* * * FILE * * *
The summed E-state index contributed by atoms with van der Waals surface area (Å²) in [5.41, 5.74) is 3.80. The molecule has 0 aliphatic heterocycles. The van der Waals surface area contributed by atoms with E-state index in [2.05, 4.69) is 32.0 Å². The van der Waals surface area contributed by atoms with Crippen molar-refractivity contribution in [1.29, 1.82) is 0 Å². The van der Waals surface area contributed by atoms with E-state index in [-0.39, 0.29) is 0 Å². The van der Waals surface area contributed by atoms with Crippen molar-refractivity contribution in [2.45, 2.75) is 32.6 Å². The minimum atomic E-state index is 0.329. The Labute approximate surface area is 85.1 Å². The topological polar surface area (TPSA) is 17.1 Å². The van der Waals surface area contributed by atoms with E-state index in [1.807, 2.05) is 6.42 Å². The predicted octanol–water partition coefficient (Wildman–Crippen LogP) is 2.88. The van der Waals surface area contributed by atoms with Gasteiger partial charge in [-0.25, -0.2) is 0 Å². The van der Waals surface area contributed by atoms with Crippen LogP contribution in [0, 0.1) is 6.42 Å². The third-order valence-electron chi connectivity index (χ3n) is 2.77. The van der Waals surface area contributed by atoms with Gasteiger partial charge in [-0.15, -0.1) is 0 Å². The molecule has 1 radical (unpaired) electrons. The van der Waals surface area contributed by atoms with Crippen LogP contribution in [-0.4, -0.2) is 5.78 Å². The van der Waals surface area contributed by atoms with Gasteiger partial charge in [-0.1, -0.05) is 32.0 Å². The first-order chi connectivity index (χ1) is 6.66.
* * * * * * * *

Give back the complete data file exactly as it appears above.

The summed E-state index contributed by atoms with van der Waals surface area (Å²) in [5.41, 5.74) is 3.80. The molecule has 0 aliphatic heterocycles. The van der Waals surface area contributed by atoms with E-state index in [2.05, 4.69) is 32.0 Å². The van der Waals surface area contributed by atoms with Crippen molar-refractivity contribution in [1.29, 1.82) is 0 Å². The van der Waals surface area contributed by atoms with E-state index in [-0.39, 0.29) is 0 Å². The van der Waals surface area contributed by atoms with Crippen molar-refractivity contribution in [2.45, 2.75) is 32.6 Å². The minimum atomic E-state index is 0.329. The Labute approximate surface area is 85.1 Å². The topological polar surface area (TPSA) is 17.1 Å². The van der Waals surface area contributed by atoms with E-state index in [1.807, 2.05) is 6.42 Å². The predicted octanol–water partition coefficient (Wildman–Crippen LogP) is 2.88. The van der Waals surface area contributed by atoms with Gasteiger partial charge in [-0.25, -0.2) is 0 Å². The van der Waals surface area contributed by atoms with Crippen LogP contribution in [0, 0.1) is 6.42 Å². The third-order valence-electron chi connectivity index (χ3n) is 2.77. The van der Waals surface area contributed by atoms with Gasteiger partial charge in [-0.15, -0.1) is 0 Å². The molecule has 1 radical (unpaired) electrons. The van der Waals surface area contributed by atoms with Crippen LogP contribution in [-0.4, -0.2) is 5.78 Å². The van der Waals surface area contributed by atoms with Gasteiger partial charge in [-0.1, -0.05) is 32.0 Å². The first-order chi connectivity index (χ1) is 6.66.